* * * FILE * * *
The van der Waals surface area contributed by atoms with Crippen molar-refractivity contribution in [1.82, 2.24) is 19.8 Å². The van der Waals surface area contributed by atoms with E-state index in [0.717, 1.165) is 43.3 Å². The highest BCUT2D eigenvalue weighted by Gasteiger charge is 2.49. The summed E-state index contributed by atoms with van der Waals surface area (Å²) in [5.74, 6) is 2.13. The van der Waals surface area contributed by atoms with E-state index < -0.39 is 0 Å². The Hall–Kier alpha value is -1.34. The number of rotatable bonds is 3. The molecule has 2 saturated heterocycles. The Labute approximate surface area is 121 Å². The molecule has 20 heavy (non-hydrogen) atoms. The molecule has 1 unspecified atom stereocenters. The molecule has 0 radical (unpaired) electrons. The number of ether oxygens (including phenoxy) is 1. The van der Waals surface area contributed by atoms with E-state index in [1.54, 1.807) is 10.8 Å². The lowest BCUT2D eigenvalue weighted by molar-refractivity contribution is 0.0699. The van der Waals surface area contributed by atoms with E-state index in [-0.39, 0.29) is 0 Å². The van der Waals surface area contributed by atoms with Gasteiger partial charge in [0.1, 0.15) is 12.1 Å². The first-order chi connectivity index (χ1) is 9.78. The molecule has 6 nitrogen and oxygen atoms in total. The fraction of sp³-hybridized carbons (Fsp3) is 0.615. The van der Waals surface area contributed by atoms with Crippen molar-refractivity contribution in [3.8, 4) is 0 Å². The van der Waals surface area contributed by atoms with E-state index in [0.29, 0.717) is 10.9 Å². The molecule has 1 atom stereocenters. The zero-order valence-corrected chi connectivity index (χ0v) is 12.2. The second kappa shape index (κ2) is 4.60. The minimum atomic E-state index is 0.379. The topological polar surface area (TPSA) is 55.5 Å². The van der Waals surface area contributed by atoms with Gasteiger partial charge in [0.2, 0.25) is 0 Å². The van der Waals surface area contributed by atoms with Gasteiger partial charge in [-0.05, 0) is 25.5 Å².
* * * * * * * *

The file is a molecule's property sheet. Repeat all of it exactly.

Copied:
The van der Waals surface area contributed by atoms with Crippen molar-refractivity contribution in [1.82, 2.24) is 19.8 Å². The van der Waals surface area contributed by atoms with E-state index in [0.717, 1.165) is 43.3 Å². The highest BCUT2D eigenvalue weighted by Gasteiger charge is 2.49. The summed E-state index contributed by atoms with van der Waals surface area (Å²) in [5.74, 6) is 2.13. The van der Waals surface area contributed by atoms with E-state index < -0.39 is 0 Å². The Hall–Kier alpha value is -1.34. The number of rotatable bonds is 3. The molecule has 2 saturated heterocycles. The Labute approximate surface area is 121 Å². The molecule has 20 heavy (non-hydrogen) atoms. The molecule has 1 unspecified atom stereocenters. The molecule has 0 radical (unpaired) electrons. The number of ether oxygens (including phenoxy) is 1. The van der Waals surface area contributed by atoms with E-state index in [1.54, 1.807) is 10.8 Å². The lowest BCUT2D eigenvalue weighted by molar-refractivity contribution is 0.0699. The van der Waals surface area contributed by atoms with E-state index in [-0.39, 0.29) is 0 Å². The van der Waals surface area contributed by atoms with Gasteiger partial charge in [0.1, 0.15) is 12.1 Å². The first-order chi connectivity index (χ1) is 9.78. The molecule has 6 nitrogen and oxygen atoms in total. The fraction of sp³-hybridized carbons (Fsp3) is 0.615. The van der Waals surface area contributed by atoms with Crippen molar-refractivity contribution in [3.8, 4) is 0 Å². The van der Waals surface area contributed by atoms with E-state index in [0.29, 0.717) is 10.9 Å². The molecule has 1 atom stereocenters. The zero-order valence-corrected chi connectivity index (χ0v) is 12.2. The second kappa shape index (κ2) is 4.60. The minimum atomic E-state index is 0.379. The topological polar surface area (TPSA) is 55.5 Å². The van der Waals surface area contributed by atoms with Gasteiger partial charge in [0.2, 0.25) is 0 Å². The van der Waals surface area contributed by atoms with Gasteiger partial charge in [-0.05, 0) is 25.5 Å².